J Emerg Med. 2021 Mar;60(3):331-341. doi: 10.1016/j.jemermed.2020.10.051. Epub 2020 Dec 15.
BACKGROUND: More than 640,000 combined in-hospital and out-of-hospital cardiac arrests occur annually in the United States. However, survival rates and meaningful neurologic recovery remain poor. Although "shockable" rhythms (i.e., ventricular fibrillation (VF) and pulseless ventricular tachycardia (VT)) have the best outcomes, many of these ventricular dysrhythmias fail to return to a perfusing rhythm (resistant VF/VT), or recur shortly after they are resolved (recurrent VF/VT).
OBJECTIVE: This review discusses 4 emerging therapies in the emergency department for treating these resistant or recurrent ventricular dysrhythmias: beta-blocker therapy, dual simultaneous external defibrillation, stellate ganglion blockade, and extracorporeal cardiopulmonary resuscitation. We discuss the underlying physiology of each therapy, review relevant literature, describe when these approaches should be considered, and provide evidence-based recommendations for these techniques.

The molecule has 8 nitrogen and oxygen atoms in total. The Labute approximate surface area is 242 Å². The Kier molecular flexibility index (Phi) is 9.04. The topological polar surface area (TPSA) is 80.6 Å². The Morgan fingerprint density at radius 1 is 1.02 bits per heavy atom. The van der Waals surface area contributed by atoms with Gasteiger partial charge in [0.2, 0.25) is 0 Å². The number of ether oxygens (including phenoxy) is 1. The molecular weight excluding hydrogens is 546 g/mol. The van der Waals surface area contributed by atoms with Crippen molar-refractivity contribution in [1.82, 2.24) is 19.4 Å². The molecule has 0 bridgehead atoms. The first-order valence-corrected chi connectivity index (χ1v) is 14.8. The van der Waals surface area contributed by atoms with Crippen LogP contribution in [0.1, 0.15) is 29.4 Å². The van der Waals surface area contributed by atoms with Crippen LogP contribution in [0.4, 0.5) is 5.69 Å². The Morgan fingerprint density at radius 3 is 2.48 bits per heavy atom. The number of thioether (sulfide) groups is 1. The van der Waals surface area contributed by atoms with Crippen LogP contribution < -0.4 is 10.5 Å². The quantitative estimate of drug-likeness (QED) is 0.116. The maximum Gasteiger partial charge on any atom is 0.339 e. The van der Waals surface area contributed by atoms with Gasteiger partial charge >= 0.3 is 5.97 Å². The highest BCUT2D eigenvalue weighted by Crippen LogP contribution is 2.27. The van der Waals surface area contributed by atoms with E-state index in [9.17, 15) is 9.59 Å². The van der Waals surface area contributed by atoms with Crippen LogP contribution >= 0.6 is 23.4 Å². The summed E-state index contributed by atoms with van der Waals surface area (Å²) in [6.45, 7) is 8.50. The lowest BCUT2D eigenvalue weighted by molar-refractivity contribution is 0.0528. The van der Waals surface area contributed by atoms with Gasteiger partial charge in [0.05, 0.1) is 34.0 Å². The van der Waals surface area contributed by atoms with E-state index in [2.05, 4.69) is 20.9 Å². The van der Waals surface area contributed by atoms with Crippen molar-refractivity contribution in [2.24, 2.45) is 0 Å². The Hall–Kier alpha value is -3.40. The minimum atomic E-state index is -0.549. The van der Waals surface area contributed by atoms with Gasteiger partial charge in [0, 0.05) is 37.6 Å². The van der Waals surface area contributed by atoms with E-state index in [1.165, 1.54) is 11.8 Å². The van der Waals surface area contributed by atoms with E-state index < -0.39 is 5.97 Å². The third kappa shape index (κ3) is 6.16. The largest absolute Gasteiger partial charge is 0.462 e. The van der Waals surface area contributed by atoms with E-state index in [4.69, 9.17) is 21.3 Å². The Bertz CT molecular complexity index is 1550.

DISCUSSION: Esmolol may mitigate some of epinephrine's negative effects when used during resuscitation, improving both postresuscitation cardiac function and long-term survival. Dual simultaneous external defibrillation targets the region of the heart where ventricular fibrillation typically resumes and may apply a more efficient defibrillation across the heart, leading to higher rates of successful defibrillation. Stellate ganglion blocks, recently described in the emergency medicine literature, have been used to treat patients with recurrent VF/VT, resulting in significant dysrhythmia suppression. Finally, extracorporeal cardiopulmonary resuscitation is used to provide cardiopulmonary support while clinicians correct reversible causes of arrest, potentially resulting in improved survival and good neurologic functional outcomes.
CONCLUSION: These emerging therapies do not represent standard practice; however, they may be considered in the appropriate clinical scenario when standard therapies are exhausted without success.